Implicit through both hours and in the title of the CBS News special "When Television Was Young" is the idea that TV was primitive and silly in the '50s and has since grown to maturity.

One is tempted to say nothing could be further from the truth, except that we haven't seen the first Frost-Nixon show yet.

"When Television Was Young," at 9 tonight on Channel 9, is a fascinating and deplorable documentary filled with wonderful moments. It is poorly organized, flabbily written and blabbily narrated, but it brings back in blurry black and white intoxicating images from a time that looked on television more as wonder than menace.

The raw materials-kinescopes of early TV shows-are what makes the program. Its viewpoint is highly confused, but the area of '50s TV is a rich one. NBC had planned its own special, "TV: The Fabulous Fifties," to air Saturday night, but postponed it at the last minute because of its proximity to the CBS show. A new air date will be announced later.

Meanwhile, the '50s seem both only yesterday and 1 million B.C. The late but taped Ernie Kovacs rolls along in reruns on public TV, NBC has a "Fater Knows Best" reunion special set for May 15, and the top-rated network shows each week always include "Happy Days" and Laverne and Shirley," to sitcoms as mindless and irrelevant as anything that tickled a laugh track in TV's first decade.

CBS News not being the most funloving club in town, the "Television Was Young" special goes very heavy on the pop analysis and very light on the exposure of old footage. Narrator Charles Kuralt, who is a kind of walking pot-bellied stove, says, "We're not going to show you much of these old shows. Why betray memory? Your imagination is brighter than these old kinescopes."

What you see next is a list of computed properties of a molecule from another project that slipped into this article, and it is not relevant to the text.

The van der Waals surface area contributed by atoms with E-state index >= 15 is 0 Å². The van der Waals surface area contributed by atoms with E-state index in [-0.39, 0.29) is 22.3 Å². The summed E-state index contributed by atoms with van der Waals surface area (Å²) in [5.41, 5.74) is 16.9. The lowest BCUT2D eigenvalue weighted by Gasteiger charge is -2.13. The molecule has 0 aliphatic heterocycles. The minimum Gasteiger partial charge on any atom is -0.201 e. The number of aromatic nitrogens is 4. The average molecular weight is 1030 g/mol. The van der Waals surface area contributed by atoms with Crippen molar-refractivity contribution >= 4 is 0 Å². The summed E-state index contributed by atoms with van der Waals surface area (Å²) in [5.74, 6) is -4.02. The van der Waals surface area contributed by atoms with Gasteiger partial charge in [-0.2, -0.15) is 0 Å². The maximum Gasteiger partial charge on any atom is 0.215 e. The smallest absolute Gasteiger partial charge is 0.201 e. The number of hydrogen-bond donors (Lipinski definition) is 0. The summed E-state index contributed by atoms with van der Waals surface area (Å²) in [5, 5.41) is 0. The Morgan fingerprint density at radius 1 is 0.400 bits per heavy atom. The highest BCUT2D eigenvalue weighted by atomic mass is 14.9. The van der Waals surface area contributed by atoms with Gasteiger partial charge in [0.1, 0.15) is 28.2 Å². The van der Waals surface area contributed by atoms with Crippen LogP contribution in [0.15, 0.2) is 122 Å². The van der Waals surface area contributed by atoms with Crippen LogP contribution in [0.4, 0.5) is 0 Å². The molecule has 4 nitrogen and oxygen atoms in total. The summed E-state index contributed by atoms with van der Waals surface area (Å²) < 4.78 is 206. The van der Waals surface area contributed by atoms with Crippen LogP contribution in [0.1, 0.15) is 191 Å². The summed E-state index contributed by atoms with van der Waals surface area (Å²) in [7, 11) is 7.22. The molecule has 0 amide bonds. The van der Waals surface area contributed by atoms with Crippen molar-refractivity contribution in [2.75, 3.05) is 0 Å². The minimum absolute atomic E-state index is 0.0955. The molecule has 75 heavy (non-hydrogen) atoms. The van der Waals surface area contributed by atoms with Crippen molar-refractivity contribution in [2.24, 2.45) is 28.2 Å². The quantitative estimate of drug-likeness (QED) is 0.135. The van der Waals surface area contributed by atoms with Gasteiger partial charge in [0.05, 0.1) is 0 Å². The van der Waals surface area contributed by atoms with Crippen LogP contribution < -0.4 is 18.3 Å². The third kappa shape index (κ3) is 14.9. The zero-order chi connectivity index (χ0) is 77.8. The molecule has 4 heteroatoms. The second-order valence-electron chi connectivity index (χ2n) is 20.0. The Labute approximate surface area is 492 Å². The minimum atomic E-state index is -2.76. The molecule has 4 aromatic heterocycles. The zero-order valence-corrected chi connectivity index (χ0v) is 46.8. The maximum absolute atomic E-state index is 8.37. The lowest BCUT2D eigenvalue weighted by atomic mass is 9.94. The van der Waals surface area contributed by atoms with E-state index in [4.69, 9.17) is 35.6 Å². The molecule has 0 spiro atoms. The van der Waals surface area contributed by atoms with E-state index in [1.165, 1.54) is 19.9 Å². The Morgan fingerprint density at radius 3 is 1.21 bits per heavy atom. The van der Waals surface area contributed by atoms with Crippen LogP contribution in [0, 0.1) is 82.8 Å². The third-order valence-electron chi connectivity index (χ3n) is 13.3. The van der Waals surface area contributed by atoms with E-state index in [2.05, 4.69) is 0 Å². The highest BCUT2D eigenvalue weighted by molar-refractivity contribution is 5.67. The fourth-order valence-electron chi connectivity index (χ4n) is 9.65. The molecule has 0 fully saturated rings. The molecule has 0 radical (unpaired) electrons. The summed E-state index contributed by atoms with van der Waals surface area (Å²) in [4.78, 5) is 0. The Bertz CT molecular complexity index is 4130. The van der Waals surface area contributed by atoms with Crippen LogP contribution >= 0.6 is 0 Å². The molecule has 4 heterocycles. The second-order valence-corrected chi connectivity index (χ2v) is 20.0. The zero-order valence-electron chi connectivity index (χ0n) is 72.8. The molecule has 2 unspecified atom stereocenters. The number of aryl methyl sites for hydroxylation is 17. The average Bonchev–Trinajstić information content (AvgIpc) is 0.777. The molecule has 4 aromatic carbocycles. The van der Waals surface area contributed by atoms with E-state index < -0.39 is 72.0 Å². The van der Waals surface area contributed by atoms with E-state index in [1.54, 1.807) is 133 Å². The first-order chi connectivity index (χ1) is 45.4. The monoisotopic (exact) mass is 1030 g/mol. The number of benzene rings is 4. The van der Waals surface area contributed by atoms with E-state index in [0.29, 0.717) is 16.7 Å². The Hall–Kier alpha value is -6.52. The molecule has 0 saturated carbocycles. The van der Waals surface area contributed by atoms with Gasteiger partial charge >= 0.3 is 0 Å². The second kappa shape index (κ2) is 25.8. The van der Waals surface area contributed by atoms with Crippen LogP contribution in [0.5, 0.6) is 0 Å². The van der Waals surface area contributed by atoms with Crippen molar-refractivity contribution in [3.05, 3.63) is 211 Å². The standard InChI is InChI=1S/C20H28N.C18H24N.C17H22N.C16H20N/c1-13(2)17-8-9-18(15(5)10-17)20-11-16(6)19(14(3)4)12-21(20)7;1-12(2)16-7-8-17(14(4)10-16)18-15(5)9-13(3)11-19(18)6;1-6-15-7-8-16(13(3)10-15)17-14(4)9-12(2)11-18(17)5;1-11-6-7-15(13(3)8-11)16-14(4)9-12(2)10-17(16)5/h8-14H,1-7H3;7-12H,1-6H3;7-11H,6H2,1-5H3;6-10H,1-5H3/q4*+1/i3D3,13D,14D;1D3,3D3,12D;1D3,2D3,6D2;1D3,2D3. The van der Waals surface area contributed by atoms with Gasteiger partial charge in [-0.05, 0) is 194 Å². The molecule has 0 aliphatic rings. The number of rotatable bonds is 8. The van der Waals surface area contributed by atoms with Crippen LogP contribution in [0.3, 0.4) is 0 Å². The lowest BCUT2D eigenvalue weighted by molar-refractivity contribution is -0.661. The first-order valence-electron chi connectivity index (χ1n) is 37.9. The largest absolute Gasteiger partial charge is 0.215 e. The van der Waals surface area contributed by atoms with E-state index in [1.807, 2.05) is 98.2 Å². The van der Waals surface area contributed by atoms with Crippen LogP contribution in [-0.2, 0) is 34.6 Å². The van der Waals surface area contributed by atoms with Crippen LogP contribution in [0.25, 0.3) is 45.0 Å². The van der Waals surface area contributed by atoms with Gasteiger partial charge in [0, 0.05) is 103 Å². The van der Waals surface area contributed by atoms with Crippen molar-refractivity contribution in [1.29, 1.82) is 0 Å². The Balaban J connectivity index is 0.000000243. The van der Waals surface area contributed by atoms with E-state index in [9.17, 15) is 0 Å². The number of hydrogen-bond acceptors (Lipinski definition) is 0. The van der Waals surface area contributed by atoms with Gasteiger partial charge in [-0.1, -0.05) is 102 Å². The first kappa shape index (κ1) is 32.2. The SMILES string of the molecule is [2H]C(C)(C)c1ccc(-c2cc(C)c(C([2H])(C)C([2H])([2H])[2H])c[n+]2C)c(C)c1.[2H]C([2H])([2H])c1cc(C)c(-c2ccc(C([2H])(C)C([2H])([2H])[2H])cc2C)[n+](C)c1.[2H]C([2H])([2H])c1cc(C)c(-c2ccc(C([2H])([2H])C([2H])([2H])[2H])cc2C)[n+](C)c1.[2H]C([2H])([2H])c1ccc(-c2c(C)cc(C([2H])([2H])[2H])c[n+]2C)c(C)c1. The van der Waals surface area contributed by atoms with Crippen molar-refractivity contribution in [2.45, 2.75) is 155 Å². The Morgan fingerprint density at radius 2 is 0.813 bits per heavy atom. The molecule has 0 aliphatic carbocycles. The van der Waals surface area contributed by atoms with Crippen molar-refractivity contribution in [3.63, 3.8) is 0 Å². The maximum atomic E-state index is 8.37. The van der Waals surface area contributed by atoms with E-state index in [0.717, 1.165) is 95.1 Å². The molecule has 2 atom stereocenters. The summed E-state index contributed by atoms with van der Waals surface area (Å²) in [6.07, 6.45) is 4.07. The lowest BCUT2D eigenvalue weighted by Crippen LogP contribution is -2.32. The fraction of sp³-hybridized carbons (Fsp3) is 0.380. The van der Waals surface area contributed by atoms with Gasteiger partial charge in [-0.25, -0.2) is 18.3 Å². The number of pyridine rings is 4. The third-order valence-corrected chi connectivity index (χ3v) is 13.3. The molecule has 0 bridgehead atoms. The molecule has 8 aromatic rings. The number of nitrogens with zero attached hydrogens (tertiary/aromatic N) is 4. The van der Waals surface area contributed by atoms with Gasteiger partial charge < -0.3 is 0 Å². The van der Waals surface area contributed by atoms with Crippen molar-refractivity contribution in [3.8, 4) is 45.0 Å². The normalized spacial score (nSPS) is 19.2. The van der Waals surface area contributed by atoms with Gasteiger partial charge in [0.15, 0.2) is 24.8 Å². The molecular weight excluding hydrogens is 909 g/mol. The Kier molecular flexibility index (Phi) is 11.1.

Sorry Charlie, but those old kinescopes are a lot brighter than your commentary and producer Perry wolf's spell-it-all-out script. This really is one of the most fatuously overwritten documentaries ever; it insists that TV entertainment in the '50s was obsessively trivial, but it's got to occur to viewers that anything would be better than the pomposity and cant of a documentary like this one.

"The comedy of the '50s was about nothing," says Kuralt smugly, but little later we get to see a two-minute Sid Ceasar Pagliacci bit that is so brilliant it makes you want to cheer. Noel Coward and mary Martin knew they would "fail" on live TV, Kuralt says, yet in the next instant we see Coward doing "Mad Dogs and Englishmen" right smack into the camera, making his elegance and hauteur something you could almost reach out and touch.

What killed the real excitement of television was not just the takeover by tape and film but the development of TV's own professionals, including professional personalities like Kuralt, who have no talent but that of being able to come across on TV. In the '50s, the artists who ventured into TV from other fields shared their amazement and bemusement at the new medium with people equally amazed and bemused in their homes.

The program is on safer footing with its historyof TV news, and excerpts from early newscasts, with Douglas Edwards holding up still photos to the camera, are terribly amusing. A delve into the quiz show scandals unfortunately includes self-serving film of former CBS president Frank Stanton claiming cleanliness and promising reform. "Who did the cheating has never been made very clear," says Kuralt. It is very clear, however, that TV networks are responsible for what they put on the air.

Interrupting Kuralt's woeful solo are cherished and infamous faces and voices that tell the story of the '50s better than this CBS high school essay every could.

George Burns to Graice Allen: "How's your sister, Bessie?"

Ollie to Kukla: "I think we have a whole new art form coming up."

Joseph Welch of Joseph McCarthy: "have you no sense of decency, sir?"

Word printed on the flashing nose of a clown: "Hello"

Richard M. Nixon to the nation: "Our little girl, Tricia, the 6-year-old, named it Checkers."

Uncle Miltie steals an earring from morning for the very first time. Gleasa diva, Captain Kangaroo says goodson hoofs with Carney, Lucy brawls in a grape vat. Don Larsen pitches a perfect game and Edward R. Murrow presides at the first network linkup to show both the Atlantic Ocean and the Pacific Ocean, live, to a viewing nation.

"It was nothing," says Kuralt, precisely wrong in a way he could probably never understand. It was thrilling then and, somehow, it is thrilling now to see it again.

From a TV control room, Murrow assesses the electronic spectacle he has just witnessed. "We are impressed with the importance of this medium," he says. "We shall hope to learn to use it and not abuse it."

In the '50s, there were lots of songs about dreams coming true. Most of our dreams for television did not.